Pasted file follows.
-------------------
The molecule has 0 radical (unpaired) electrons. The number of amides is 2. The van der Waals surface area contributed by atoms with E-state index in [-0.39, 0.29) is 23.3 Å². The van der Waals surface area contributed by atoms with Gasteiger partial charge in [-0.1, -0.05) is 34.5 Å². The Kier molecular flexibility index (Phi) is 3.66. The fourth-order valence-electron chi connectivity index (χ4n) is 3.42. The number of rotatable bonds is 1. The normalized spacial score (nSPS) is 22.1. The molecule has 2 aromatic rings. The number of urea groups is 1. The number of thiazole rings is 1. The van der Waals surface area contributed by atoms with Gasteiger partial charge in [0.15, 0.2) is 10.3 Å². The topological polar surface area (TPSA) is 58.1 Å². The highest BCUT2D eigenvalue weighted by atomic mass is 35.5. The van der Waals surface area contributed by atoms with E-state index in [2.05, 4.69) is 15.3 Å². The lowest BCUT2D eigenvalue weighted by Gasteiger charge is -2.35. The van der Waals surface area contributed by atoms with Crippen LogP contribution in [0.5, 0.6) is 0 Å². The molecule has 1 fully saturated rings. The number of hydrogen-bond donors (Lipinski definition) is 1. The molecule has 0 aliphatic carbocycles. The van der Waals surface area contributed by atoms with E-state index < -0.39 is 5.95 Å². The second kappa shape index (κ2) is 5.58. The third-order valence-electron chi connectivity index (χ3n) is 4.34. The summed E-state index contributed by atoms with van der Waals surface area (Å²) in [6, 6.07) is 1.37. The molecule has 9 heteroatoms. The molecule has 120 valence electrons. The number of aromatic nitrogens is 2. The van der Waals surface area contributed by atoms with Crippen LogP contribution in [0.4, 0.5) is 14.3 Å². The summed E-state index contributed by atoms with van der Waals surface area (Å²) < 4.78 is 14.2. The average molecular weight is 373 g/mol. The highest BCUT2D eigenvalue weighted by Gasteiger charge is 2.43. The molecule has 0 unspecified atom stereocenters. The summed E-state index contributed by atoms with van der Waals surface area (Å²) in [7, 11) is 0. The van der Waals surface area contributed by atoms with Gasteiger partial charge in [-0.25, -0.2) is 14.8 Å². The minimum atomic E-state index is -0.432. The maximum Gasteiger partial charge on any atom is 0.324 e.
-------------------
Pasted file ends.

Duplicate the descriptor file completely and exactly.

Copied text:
The molecule has 0 radical (unpaired) electrons. The number of amides is 2. The van der Waals surface area contributed by atoms with E-state index in [-0.39, 0.29) is 23.3 Å². The van der Waals surface area contributed by atoms with Gasteiger partial charge in [-0.1, -0.05) is 34.5 Å². The Kier molecular flexibility index (Phi) is 3.66. The fourth-order valence-electron chi connectivity index (χ4n) is 3.42. The number of rotatable bonds is 1. The normalized spacial score (nSPS) is 22.1. The molecule has 2 aromatic rings. The number of urea groups is 1. The number of thiazole rings is 1. The van der Waals surface area contributed by atoms with Gasteiger partial charge in [0.15, 0.2) is 10.3 Å². The topological polar surface area (TPSA) is 58.1 Å². The highest BCUT2D eigenvalue weighted by atomic mass is 35.5. The van der Waals surface area contributed by atoms with E-state index in [2.05, 4.69) is 15.3 Å². The lowest BCUT2D eigenvalue weighted by Gasteiger charge is -2.35. The van der Waals surface area contributed by atoms with Crippen LogP contribution in [0.5, 0.6) is 0 Å². The molecule has 1 fully saturated rings. The number of hydrogen-bond donors (Lipinski definition) is 1. The molecule has 0 aliphatic carbocycles. The van der Waals surface area contributed by atoms with E-state index < -0.39 is 5.95 Å². The second kappa shape index (κ2) is 5.58. The third-order valence-electron chi connectivity index (χ3n) is 4.34. The summed E-state index contributed by atoms with van der Waals surface area (Å²) in [6, 6.07) is 1.37. The molecule has 9 heteroatoms. The molecule has 120 valence electrons. The number of aromatic nitrogens is 2. The van der Waals surface area contributed by atoms with Crippen LogP contribution in [0.4, 0.5) is 14.3 Å². The summed E-state index contributed by atoms with van der Waals surface area (Å²) < 4.78 is 14.2. The average molecular weight is 373 g/mol. The highest BCUT2D eigenvalue weighted by Gasteiger charge is 2.43. The molecule has 0 unspecified atom stereocenters. The summed E-state index contributed by atoms with van der Waals surface area (Å²) in [7, 11) is 0. The van der Waals surface area contributed by atoms with Gasteiger partial charge in [-0.25, -0.2) is 14.8 Å². The minimum atomic E-state index is -0.432. The maximum Gasteiger partial charge on any atom is 0.324 e.